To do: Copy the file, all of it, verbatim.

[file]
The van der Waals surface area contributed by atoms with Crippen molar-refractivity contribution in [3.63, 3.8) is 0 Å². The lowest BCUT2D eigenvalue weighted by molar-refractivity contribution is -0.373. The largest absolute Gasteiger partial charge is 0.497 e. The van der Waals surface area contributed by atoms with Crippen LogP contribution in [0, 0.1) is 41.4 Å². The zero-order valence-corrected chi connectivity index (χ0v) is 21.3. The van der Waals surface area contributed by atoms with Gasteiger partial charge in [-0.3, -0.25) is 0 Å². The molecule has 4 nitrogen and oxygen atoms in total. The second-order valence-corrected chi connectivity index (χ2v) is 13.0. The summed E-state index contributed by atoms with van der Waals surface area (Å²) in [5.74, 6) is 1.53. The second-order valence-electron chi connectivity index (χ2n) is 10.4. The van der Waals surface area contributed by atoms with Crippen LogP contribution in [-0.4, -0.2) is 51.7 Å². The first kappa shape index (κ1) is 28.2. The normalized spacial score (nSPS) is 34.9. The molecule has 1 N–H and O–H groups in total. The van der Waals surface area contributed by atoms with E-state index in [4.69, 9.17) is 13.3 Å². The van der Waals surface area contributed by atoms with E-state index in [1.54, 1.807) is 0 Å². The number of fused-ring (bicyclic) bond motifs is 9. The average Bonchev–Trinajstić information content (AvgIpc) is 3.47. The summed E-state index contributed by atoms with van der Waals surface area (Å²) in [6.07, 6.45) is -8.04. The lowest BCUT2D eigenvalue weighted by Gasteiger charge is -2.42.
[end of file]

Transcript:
The van der Waals surface area contributed by atoms with Crippen molar-refractivity contribution in [3.63, 3.8) is 0 Å². The lowest BCUT2D eigenvalue weighted by molar-refractivity contribution is -0.373. The largest absolute Gasteiger partial charge is 0.497 e. The van der Waals surface area contributed by atoms with Crippen LogP contribution in [0, 0.1) is 41.4 Å². The zero-order valence-corrected chi connectivity index (χ0v) is 21.3. The van der Waals surface area contributed by atoms with Gasteiger partial charge in [-0.3, -0.25) is 0 Å². The molecule has 4 nitrogen and oxygen atoms in total. The second-order valence-corrected chi connectivity index (χ2v) is 13.0. The summed E-state index contributed by atoms with van der Waals surface area (Å²) in [5.74, 6) is 1.53. The second-order valence-electron chi connectivity index (χ2n) is 10.4. The van der Waals surface area contributed by atoms with Crippen LogP contribution in [-0.4, -0.2) is 51.7 Å². The first kappa shape index (κ1) is 28.2. The normalized spacial score (nSPS) is 34.9. The molecule has 1 N–H and O–H groups in total. The van der Waals surface area contributed by atoms with E-state index in [4.69, 9.17) is 13.3 Å². The van der Waals surface area contributed by atoms with E-state index in [1.54, 1.807) is 0 Å². The number of fused-ring (bicyclic) bond motifs is 9. The average Bonchev–Trinajstić information content (AvgIpc) is 3.47. The summed E-state index contributed by atoms with van der Waals surface area (Å²) in [6.07, 6.45) is -8.04. The lowest BCUT2D eigenvalue weighted by Gasteiger charge is -2.42.